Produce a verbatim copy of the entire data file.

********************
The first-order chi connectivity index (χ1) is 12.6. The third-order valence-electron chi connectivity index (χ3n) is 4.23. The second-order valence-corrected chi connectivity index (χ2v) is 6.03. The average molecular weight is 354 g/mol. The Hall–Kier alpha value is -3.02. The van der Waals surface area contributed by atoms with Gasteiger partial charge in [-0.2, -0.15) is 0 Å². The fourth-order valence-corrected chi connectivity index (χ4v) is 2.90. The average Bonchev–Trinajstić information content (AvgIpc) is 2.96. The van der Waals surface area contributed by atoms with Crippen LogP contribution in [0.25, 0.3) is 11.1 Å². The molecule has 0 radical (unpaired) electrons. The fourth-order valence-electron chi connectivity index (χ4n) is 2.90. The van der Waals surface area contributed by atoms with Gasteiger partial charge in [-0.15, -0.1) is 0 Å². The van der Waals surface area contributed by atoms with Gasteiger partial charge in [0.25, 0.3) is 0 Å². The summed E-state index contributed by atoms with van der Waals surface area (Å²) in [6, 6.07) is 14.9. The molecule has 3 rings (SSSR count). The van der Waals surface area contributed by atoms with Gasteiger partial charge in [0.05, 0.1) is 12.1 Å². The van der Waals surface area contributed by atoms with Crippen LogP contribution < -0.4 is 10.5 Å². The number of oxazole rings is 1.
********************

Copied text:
The first-order chi connectivity index (χ1) is 12.6. The third-order valence-electron chi connectivity index (χ3n) is 4.23. The second-order valence-corrected chi connectivity index (χ2v) is 6.03. The average molecular weight is 354 g/mol. The Hall–Kier alpha value is -3.02. The van der Waals surface area contributed by atoms with Gasteiger partial charge in [-0.2, -0.15) is 0 Å². The fourth-order valence-corrected chi connectivity index (χ4v) is 2.90. The average Bonchev–Trinajstić information content (AvgIpc) is 2.96. The van der Waals surface area contributed by atoms with Crippen LogP contribution in [0.25, 0.3) is 11.1 Å². The molecule has 0 radical (unpaired) electrons. The fourth-order valence-electron chi connectivity index (χ4n) is 2.90. The van der Waals surface area contributed by atoms with Gasteiger partial charge in [-0.15, -0.1) is 0 Å². The van der Waals surface area contributed by atoms with Gasteiger partial charge in [0.25, 0.3) is 0 Å². The summed E-state index contributed by atoms with van der Waals surface area (Å²) in [6, 6.07) is 14.9. The molecule has 3 rings (SSSR count). The van der Waals surface area contributed by atoms with Gasteiger partial charge in [0.05, 0.1) is 12.1 Å². The van der Waals surface area contributed by atoms with Crippen LogP contribution < -0.4 is 10.5 Å². The number of oxazole rings is 1.